The electricity produced by the turbine saves around 100 tonnes of CO2 emissions per year
Peter Williams of Talybont Energy, a community company that invests its income in energy saving and sustainable living projects in the Talybont-on-Usk area, tells us more about the project.
Talybont Energy is a community company formed in 2001 with the initial mission of reinstating the turbine at Talybont-on-Usk reservoir.
The reservoir was built in 1939 to provide water for Newport, and the engineers installed a small hydro-electric turbine below the dam to power the waterworks.
When the National Grid reached Talybont this turbine was decommissioned - at the time, it was widely believed that electricity, like water, would eventually be too cheap to meter.
Fast forward to the 21st century and it is water that is metered while the government pays us to put electricity back onto the National Grid, even more if we can do it without burning fossil fuel.
After five years hard work, the turbine became fully operational in 2006 when opened by Rhodri Morgan, First Minister of the Welsh Assembly Government.
Welsh Water maintains a regular flow from the reservoir into the River Caerfanell, and putting this compensation flow through the turbine generates up to 19kW in the summer and 36kW in the winter months.
The annual output of the turbine is about 250mWh, which is enough electricity for nearly 60 average homes.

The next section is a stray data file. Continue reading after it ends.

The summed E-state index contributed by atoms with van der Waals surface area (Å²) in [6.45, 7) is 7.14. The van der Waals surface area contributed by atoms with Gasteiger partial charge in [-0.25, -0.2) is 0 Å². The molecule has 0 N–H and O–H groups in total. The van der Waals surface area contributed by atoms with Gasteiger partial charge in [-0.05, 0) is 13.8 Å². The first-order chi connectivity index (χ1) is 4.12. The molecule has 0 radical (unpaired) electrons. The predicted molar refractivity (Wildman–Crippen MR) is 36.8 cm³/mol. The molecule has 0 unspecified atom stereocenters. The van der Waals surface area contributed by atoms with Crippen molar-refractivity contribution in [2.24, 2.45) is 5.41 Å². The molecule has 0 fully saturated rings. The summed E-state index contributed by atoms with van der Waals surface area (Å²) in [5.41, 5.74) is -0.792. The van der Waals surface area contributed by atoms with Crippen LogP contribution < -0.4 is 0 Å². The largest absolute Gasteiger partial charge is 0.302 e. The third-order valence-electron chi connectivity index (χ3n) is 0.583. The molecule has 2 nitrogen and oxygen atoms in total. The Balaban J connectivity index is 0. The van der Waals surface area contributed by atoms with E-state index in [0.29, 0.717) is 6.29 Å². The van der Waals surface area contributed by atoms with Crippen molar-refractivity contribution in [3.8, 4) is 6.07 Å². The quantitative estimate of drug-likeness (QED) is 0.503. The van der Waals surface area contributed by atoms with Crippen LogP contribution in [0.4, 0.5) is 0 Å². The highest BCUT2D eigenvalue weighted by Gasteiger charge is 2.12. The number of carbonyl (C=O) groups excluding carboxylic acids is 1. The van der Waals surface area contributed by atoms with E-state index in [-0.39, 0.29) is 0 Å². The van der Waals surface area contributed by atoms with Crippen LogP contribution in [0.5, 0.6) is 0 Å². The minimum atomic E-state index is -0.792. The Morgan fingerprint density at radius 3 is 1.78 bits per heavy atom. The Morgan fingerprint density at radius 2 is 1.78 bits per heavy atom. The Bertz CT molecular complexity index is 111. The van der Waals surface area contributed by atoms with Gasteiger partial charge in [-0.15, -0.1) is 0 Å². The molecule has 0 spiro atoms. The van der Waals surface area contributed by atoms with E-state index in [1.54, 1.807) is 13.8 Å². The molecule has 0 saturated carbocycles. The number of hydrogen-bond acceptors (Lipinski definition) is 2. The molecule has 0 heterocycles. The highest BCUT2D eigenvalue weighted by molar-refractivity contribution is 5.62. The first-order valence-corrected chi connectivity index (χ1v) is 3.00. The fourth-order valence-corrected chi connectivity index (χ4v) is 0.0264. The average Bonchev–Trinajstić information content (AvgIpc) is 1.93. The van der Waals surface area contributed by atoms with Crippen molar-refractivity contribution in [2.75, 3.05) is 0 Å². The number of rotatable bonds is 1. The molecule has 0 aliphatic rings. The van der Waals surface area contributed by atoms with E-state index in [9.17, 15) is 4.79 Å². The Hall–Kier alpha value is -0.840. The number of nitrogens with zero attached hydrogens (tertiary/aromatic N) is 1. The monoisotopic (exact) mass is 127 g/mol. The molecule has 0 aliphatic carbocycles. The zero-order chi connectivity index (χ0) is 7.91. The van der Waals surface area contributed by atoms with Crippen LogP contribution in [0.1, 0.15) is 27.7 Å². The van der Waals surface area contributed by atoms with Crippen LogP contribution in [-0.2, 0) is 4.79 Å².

We sell our electricity to Good Energy, a supplier that buys all its electricity from renewable sources, and we invest the income in energy saving and sustainable living projects in our community.
Talybont Energy wants to develop ideas to reduce fossil fuel dependency
On top of the money it generates, the electricity produced by our turbine replaces what would otherwise have to come from fossil-fuelled power stations and this saves around 100 tonnes of CO2 being emitted into the atmosphere in the course of a year.
We have used the income from the turbine to promote energy saving within our community, conducting carbon audits and commissioning professional advice about ways residents can reduce their consumption, saving money and carbon emissions.
We have distributed energy-saving light bulbs and electricity monitors and we carry out school visits to the turbine.
Paid for partly by the income from the turbine, our village hall will soon be producing electricity from an array of photovoltaic panels, and this year we ran a six-month trial of electric bikes.
A total of 75 residents from Talybont and other Brecon Beacons communities tried using the bikes for a day as an alternative to using their car.
Next year, we'll be looking into low carbon car transport, and have ideas for future investments to reduce our dependency on fossil fuel for heating.
The Talybont turbine is thus at the centre of a "virtuous circle" where the income from generation, which itself reduces carbon emissions, is invested in schemes which deliver further reduction.
This, we hope, can be a model for similar community-based initiatives.